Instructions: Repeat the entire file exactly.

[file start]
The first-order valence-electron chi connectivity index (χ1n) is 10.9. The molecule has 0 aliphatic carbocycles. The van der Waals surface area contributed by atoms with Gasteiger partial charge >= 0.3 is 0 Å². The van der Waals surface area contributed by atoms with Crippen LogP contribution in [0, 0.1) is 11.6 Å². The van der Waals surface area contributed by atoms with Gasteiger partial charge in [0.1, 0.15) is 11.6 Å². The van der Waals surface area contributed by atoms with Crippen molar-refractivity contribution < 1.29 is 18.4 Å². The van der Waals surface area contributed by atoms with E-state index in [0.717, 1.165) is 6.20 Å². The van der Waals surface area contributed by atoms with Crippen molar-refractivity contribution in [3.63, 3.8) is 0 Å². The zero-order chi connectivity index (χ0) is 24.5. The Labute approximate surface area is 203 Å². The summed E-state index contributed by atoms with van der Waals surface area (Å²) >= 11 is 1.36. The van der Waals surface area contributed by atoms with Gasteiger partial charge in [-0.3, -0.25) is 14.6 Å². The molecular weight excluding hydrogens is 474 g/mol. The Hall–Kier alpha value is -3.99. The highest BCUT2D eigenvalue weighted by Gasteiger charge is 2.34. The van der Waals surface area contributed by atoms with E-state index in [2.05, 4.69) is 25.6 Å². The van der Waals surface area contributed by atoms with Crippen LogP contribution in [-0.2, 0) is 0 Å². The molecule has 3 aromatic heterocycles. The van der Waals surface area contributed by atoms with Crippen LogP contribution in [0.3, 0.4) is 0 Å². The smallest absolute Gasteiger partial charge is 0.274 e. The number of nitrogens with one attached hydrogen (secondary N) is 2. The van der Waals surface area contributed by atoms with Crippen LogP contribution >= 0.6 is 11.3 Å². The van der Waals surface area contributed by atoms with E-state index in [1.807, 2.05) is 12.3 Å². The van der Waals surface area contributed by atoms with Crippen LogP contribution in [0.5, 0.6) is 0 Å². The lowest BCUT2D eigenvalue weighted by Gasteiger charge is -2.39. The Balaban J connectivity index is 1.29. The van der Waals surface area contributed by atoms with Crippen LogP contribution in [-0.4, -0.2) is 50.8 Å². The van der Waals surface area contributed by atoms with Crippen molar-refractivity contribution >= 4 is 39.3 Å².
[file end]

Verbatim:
The first-order valence-electron chi connectivity index (χ1n) is 10.9. The molecule has 0 aliphatic carbocycles. The van der Waals surface area contributed by atoms with Gasteiger partial charge >= 0.3 is 0 Å². The van der Waals surface area contributed by atoms with Crippen LogP contribution in [0, 0.1) is 11.6 Å². The van der Waals surface area contributed by atoms with Gasteiger partial charge in [0.1, 0.15) is 11.6 Å². The van der Waals surface area contributed by atoms with Crippen molar-refractivity contribution < 1.29 is 18.4 Å². The van der Waals surface area contributed by atoms with E-state index in [0.717, 1.165) is 6.20 Å². The van der Waals surface area contributed by atoms with Crippen molar-refractivity contribution in [3.63, 3.8) is 0 Å². The zero-order chi connectivity index (χ0) is 24.5. The Labute approximate surface area is 203 Å². The summed E-state index contributed by atoms with van der Waals surface area (Å²) >= 11 is 1.36. The van der Waals surface area contributed by atoms with Gasteiger partial charge in [-0.3, -0.25) is 14.6 Å². The molecular weight excluding hydrogens is 474 g/mol. The Hall–Kier alpha value is -3.99. The highest BCUT2D eigenvalue weighted by Gasteiger charge is 2.34. The van der Waals surface area contributed by atoms with E-state index in [2.05, 4.69) is 25.6 Å². The van der Waals surface area contributed by atoms with Crippen LogP contribution in [-0.2, 0) is 0 Å². The molecule has 3 aromatic heterocycles. The van der Waals surface area contributed by atoms with Crippen LogP contribution in [0.3, 0.4) is 0 Å². The smallest absolute Gasteiger partial charge is 0.274 e. The number of nitrogens with one attached hydrogen (secondary N) is 2. The van der Waals surface area contributed by atoms with Crippen LogP contribution >= 0.6 is 11.3 Å². The van der Waals surface area contributed by atoms with E-state index in [1.807, 2.05) is 12.3 Å². The van der Waals surface area contributed by atoms with Crippen LogP contribution in [0.5, 0.6) is 0 Å². The lowest BCUT2D eigenvalue weighted by Gasteiger charge is -2.39. The Balaban J connectivity index is 1.29. The van der Waals surface area contributed by atoms with Crippen LogP contribution in [-0.4, -0.2) is 50.8 Å². The van der Waals surface area contributed by atoms with Crippen molar-refractivity contribution >= 4 is 39.3 Å².